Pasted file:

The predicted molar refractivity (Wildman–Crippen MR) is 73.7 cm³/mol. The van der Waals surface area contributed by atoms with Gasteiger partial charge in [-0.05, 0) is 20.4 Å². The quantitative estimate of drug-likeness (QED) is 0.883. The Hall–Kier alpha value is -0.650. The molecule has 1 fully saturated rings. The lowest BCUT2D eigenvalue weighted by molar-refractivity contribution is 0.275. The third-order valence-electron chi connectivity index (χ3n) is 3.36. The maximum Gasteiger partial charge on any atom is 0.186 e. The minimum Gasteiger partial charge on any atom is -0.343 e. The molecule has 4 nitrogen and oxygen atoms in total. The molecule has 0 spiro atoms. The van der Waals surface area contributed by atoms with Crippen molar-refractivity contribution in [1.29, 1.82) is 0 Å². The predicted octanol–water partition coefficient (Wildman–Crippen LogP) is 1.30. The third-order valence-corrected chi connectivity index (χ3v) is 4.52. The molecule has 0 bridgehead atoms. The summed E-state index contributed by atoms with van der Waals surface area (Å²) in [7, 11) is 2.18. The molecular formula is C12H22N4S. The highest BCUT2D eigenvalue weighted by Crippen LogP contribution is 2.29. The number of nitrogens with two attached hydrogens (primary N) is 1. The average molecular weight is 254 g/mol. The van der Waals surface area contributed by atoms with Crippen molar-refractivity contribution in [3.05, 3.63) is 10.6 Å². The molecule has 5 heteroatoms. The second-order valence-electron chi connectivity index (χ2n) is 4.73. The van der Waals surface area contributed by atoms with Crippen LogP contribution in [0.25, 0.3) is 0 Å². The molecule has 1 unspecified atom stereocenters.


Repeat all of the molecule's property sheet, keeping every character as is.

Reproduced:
The predicted molar refractivity (Wildman–Crippen MR) is 73.7 cm³/mol. The van der Waals surface area contributed by atoms with Gasteiger partial charge in [-0.05, 0) is 20.4 Å². The quantitative estimate of drug-likeness (QED) is 0.883. The Hall–Kier alpha value is -0.650. The molecule has 1 fully saturated rings. The lowest BCUT2D eigenvalue weighted by molar-refractivity contribution is 0.275. The third-order valence-electron chi connectivity index (χ3n) is 3.36. The maximum Gasteiger partial charge on any atom is 0.186 e. The minimum Gasteiger partial charge on any atom is -0.343 e. The molecule has 4 nitrogen and oxygen atoms in total. The molecule has 0 spiro atoms. The van der Waals surface area contributed by atoms with Crippen molar-refractivity contribution in [1.29, 1.82) is 0 Å². The predicted octanol–water partition coefficient (Wildman–Crippen LogP) is 1.30. The third-order valence-corrected chi connectivity index (χ3v) is 4.52. The molecule has 0 bridgehead atoms. The summed E-state index contributed by atoms with van der Waals surface area (Å²) in [7, 11) is 2.18. The molecular formula is C12H22N4S. The highest BCUT2D eigenvalue weighted by Crippen LogP contribution is 2.29. The number of nitrogens with two attached hydrogens (primary N) is 1. The average molecular weight is 254 g/mol. The van der Waals surface area contributed by atoms with Crippen molar-refractivity contribution in [3.05, 3.63) is 10.6 Å². The molecule has 5 heteroatoms. The second-order valence-electron chi connectivity index (χ2n) is 4.73. The van der Waals surface area contributed by atoms with Crippen LogP contribution in [0.25, 0.3) is 0 Å². The molecule has 1 unspecified atom stereocenters.